What’s the most difficult fence on the Grand National course?
Several of the ‘named’ fences on the Grand National course are contenders for the most difficult fence. In the order in which they are jumped during the Grand National, they are Becher’s Brook, which is jumped as the sixth and twenty-second fence, the Canal Turn, which is jumped as the eighth and twenty-fourth fence and The Chair, which is jumped just once, as the fifteenth fence.
Named after pioneering jockey Captain Martin Becher, Becher’s Brook stands 4′ 10″ high and while it appears fairly innocuous from the take-off side, the steep drop on the landing side, which is up to 10″ lower than the take-off side, is what makes the fence so difficult. In the case of the Canal Turn, it is the orientation of the fence that can cause problems. To avoid galloping into the Leeds and Liverpool Canal, from which the fence takes it name, Grand National must either jump the fence at an acute angle or turn sharply left, through 90º, immediately after jumping the fence.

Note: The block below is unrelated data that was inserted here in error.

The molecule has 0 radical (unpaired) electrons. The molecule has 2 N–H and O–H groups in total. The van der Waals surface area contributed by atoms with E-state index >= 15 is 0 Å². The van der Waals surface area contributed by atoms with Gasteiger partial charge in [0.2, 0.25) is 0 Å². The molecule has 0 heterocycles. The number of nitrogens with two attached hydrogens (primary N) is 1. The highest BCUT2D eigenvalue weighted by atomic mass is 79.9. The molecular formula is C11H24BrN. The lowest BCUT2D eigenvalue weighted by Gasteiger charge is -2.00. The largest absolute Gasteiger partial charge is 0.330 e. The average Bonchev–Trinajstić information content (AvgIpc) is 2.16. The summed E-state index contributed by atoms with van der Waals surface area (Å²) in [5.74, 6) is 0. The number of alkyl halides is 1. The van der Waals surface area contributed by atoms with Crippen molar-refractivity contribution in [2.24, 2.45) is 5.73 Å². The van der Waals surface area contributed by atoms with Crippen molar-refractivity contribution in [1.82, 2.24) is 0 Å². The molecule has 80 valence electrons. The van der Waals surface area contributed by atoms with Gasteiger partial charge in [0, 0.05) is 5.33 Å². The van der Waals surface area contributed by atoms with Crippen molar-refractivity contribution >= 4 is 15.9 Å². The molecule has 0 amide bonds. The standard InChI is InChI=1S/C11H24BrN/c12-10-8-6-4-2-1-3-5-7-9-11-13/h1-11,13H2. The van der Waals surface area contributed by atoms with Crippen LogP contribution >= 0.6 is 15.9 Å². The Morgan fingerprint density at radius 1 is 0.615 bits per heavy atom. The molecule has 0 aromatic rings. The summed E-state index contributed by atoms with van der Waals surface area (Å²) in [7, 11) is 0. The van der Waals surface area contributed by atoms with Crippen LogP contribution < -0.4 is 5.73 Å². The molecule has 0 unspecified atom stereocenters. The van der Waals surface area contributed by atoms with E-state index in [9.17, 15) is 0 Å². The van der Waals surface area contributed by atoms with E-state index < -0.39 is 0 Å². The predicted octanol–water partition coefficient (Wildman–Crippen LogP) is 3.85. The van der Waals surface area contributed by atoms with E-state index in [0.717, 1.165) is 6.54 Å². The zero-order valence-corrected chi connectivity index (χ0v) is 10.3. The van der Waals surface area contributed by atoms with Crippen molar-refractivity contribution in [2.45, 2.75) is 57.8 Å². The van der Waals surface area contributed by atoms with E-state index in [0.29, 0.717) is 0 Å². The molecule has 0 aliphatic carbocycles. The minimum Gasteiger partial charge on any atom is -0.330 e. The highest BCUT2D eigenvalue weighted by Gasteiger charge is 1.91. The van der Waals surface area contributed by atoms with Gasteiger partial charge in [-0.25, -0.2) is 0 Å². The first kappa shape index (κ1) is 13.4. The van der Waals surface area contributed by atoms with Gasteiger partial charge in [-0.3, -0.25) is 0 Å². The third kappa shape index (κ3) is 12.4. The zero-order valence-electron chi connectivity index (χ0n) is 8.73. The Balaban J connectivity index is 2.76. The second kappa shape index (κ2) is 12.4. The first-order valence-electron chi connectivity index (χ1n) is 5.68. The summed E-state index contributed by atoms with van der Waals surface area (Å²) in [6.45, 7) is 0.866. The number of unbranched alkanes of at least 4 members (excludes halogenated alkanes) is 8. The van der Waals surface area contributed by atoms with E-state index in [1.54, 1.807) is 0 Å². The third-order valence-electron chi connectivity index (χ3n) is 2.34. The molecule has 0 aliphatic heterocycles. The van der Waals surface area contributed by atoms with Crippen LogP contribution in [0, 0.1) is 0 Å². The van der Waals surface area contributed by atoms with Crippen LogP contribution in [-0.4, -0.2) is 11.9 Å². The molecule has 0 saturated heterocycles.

The Chair may be jumped just once during the Grand National, but is nonetheless, the tallest and broadest fence on the National fence. The fence itself stands 5’3” high, but is preceded by a 6′ wide ditch, with the added complication of a landing side that is 6” higher than the take-off side. Consequently, The Chair is the fence that is widely considered the most difficult on the Grand National course.